Ahead of World Refugee Day on June 20th, the United Nations High Commissioner for Refugees (UNHCR) released its 2009 Global Trends report, which reviews statistics concerning "persons of concern" to the UNHCR: refugees, Internally Displaced People (IDPs), returnees, asylum-seekers and stateless persons.
As Women Deliver wrapped up its third and final day, a tangible sense of excitement and accomplishment was running through the conference center's halls. The day began with actress and advocate Ashley Judd moderating a panel of courageous young people who were making a difference in their countries. From the young Afghan woman, Maihan Wali, captain of her country's national basketball team, to the 20 year-old Ugandan activist Esther Namataka, each panelist shared their journey as change makers during what was arguably one of the most emotion-ridden Women Deliver plenaries.
Walking through the halls of the imposing Walter E. Washington Convention Center in D.C., you can feel that the Women Deliver conference is the largest gathering on women’s issues in more than a decade. There is a palpable excitement and enthusiasm among the thousands of attendees milling around between sessions, connecting and sharing experiences, which is only matched by the intense engagement and intellectual energy felt during the panels, plenaries and discussions.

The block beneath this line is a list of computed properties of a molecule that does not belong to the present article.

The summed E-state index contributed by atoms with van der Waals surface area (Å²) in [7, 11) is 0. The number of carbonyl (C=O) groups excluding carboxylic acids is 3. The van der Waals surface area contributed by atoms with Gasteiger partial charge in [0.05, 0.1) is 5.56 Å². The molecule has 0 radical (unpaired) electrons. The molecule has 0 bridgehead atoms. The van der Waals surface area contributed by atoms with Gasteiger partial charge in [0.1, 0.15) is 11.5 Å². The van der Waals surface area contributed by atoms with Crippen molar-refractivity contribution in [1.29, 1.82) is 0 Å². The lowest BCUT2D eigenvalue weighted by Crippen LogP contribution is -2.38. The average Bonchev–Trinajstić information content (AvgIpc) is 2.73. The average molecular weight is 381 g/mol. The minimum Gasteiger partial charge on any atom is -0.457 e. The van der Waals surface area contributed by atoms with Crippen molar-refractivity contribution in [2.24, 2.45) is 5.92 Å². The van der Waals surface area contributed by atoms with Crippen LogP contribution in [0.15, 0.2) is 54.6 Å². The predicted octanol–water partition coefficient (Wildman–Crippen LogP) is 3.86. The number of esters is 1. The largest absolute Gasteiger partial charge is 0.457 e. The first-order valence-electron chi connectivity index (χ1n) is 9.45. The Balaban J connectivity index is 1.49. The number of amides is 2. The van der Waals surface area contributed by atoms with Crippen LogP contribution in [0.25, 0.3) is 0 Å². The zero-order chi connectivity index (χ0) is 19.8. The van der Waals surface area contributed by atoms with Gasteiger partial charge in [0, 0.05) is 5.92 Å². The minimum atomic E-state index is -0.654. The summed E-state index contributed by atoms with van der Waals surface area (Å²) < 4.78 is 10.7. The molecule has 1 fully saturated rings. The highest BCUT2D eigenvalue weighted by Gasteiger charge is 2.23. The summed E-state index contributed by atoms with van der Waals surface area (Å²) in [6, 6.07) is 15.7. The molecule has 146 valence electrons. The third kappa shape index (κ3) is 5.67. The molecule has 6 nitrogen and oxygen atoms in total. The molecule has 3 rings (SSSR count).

During an official Women Deliver press conference on Monday, former Presidents Michelle Bachelet and Mary Robinson, actress and activisit Ashley Judd, executive director of the UNFPA Thoraya Obaid and World Bank managing director Oby Ezekwesili offered their views on why it is so critical to increase and improve investments in women and girls.
The 2nd Women Deliver Global Conference began this morning in Washington D.C. Delegates hailing from 146 countries and representing hundreds of NGOs, firms, civil society groups, governments and international organizations convened this morning for the event's first plenary.
Mining giants haven't failed to take note of opportunities in West Africa. The Financial Times reports that six major mining groups are planning on spending billions of dollars in Liberia, Guinea and Sierra Leone in a bid to profit from the region's rich resources, particularly iron ore.
A political milestone has just been marked in Guinea: the campaign for the first round of the presidential election was launched yesterday, the first free and open competition for the country’s top leadership post since independence in 1958. The first round of the election is scheduled for June 27, with a potential second round slated to occur 2 weeks later, should no absolute majority emerge from the first round of voting.
Yesterday, U.S. lawmakers passed the "Lord’s Resistance Army Disarmament and Northern Uganda Recovery Act of 2009", a bill that will require the United States to design and implement a comprehensive strategy with multilateral and regional partners to address the violence perpetrated by the Lord's Resistance Army (LRA). The bill, which was co-sponsored by a coalition of Republican and Democrat representatives, is the most widely cosponsored legislation focused on sub-Saharan Africa in modern American history.